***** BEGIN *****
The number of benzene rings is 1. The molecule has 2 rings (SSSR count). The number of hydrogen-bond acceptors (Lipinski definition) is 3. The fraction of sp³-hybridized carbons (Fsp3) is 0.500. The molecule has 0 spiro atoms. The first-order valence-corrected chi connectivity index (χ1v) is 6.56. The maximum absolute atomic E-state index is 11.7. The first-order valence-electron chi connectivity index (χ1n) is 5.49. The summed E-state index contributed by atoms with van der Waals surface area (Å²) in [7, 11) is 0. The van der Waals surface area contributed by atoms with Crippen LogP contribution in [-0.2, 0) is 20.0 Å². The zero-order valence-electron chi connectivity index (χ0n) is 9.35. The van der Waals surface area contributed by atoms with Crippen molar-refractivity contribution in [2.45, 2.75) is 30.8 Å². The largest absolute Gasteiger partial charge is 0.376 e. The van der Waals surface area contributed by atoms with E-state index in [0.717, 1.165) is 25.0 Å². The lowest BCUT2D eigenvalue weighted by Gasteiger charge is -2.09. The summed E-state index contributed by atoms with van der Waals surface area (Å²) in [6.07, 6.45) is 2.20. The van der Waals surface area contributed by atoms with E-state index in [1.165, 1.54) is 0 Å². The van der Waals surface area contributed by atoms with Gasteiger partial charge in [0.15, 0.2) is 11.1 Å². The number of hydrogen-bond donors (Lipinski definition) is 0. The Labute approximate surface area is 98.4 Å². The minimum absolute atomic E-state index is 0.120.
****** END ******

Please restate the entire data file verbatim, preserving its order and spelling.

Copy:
The number of benzene rings is 1. The molecule has 2 rings (SSSR count). The number of hydrogen-bond acceptors (Lipinski definition) is 3. The fraction of sp³-hybridized carbons (Fsp3) is 0.500. The molecule has 0 spiro atoms. The first-order valence-corrected chi connectivity index (χ1v) is 6.56. The maximum absolute atomic E-state index is 11.7. The first-order valence-electron chi connectivity index (χ1n) is 5.49. The summed E-state index contributed by atoms with van der Waals surface area (Å²) in [7, 11) is 0. The van der Waals surface area contributed by atoms with Crippen LogP contribution in [-0.2, 0) is 20.0 Å². The zero-order valence-electron chi connectivity index (χ0n) is 9.35. The van der Waals surface area contributed by atoms with Crippen molar-refractivity contribution in [2.45, 2.75) is 30.8 Å². The largest absolute Gasteiger partial charge is 0.376 e. The van der Waals surface area contributed by atoms with E-state index in [0.717, 1.165) is 25.0 Å². The lowest BCUT2D eigenvalue weighted by Gasteiger charge is -2.09. The summed E-state index contributed by atoms with van der Waals surface area (Å²) in [6.07, 6.45) is 2.20. The van der Waals surface area contributed by atoms with E-state index in [1.165, 1.54) is 0 Å². The van der Waals surface area contributed by atoms with Gasteiger partial charge in [0.15, 0.2) is 11.1 Å². The number of hydrogen-bond donors (Lipinski definition) is 0. The Labute approximate surface area is 98.4 Å². The minimum absolute atomic E-state index is 0.120.